Although the preferred embodiments of the invention are as described above, it is understood that one may also modify the capabilities of the device. Although the invention herein has been described with reference to particular embodiments, it is to be understood that these embodiments are merely illustrative of the principles and applications of the present invention. It is therefore to be understood that numerous modifications may be made to the illustrative embodiments and that other arrangements may be devised without departing from the spirit and scope of the present invention as defined by the appended claims. For example, the pulse command could optionally have an address or other identifier associated with it so that only a particular signal generator would be activated. This would allow a patient to have multiple implanted signal generators in the body with each responding to its own command from the same or multiple power/control units. Another option would be to have circuitry or a processor in the implanted signal generator that could communicate a signal back to the power/control unit. This signal could contain status information such as voltage, current, number of pulses applied or other applicable data. The antennae and RF signals in this system could also be replaced by closely coupled coils of wire and lower frequency signals that are inductively coupled through the body.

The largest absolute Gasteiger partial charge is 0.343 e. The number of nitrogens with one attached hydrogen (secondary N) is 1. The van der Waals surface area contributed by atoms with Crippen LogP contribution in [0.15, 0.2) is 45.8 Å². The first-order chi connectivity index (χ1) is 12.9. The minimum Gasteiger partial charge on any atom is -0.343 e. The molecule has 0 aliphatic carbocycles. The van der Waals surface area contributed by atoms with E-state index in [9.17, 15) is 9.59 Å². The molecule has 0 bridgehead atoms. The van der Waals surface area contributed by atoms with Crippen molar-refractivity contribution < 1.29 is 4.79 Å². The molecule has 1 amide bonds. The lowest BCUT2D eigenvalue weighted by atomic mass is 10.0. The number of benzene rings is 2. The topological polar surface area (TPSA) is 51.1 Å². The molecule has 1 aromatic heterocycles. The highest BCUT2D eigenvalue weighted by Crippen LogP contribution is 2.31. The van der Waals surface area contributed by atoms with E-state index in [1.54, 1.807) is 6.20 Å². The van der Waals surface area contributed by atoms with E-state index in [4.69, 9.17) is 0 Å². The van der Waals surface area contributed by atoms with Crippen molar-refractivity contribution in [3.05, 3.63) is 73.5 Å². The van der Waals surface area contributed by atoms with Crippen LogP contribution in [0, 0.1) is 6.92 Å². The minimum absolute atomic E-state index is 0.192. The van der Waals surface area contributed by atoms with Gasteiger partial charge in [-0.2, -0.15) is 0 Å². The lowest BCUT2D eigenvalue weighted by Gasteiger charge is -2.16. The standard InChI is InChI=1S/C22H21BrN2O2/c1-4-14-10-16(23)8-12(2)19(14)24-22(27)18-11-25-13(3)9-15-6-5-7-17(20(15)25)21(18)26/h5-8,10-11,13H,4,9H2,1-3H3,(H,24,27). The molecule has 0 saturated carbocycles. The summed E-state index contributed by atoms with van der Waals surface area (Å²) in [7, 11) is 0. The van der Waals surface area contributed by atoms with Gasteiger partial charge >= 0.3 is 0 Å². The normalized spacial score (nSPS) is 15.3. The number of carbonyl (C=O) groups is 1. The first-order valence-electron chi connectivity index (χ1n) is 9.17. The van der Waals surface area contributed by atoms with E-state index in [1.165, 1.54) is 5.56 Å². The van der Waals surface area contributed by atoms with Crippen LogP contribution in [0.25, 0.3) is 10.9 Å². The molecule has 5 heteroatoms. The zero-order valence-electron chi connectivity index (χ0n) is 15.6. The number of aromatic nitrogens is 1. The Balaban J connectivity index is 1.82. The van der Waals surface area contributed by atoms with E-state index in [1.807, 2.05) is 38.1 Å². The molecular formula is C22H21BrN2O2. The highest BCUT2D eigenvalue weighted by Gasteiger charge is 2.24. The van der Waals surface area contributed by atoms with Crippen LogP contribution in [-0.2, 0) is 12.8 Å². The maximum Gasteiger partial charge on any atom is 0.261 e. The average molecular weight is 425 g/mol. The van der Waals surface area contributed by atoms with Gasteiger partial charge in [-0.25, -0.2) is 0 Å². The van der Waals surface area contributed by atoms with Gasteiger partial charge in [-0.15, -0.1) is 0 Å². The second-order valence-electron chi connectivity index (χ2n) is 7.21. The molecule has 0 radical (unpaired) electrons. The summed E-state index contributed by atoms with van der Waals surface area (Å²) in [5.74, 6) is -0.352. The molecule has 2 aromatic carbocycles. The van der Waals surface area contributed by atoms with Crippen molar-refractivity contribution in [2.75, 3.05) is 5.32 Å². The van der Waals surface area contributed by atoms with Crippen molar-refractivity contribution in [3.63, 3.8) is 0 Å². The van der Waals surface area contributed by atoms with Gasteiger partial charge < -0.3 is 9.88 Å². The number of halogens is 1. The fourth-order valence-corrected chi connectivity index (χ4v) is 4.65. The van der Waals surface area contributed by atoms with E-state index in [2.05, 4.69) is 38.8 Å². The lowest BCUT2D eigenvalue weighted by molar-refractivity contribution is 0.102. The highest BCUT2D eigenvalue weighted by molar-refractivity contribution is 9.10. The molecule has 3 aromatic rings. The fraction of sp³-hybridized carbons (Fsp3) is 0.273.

Claims (21)

The invention claimed is:
1. A system for modulating a cranial nerve to treat a medical condition of a patient comprising:
a stimulation device comprising one or more electrodes configured for advancement through a nostril of a patient to a target site adjacent to or near the cranial nerve and one or more antennas;
a power source configured for positioning externally to a patient and further configured to transmit electrical energy wirelessly through an outer skin surface of the patient to the stimulation device at the target site, wherein the one or more antennas are configured for receiving the electrical energy from the power source at the target site;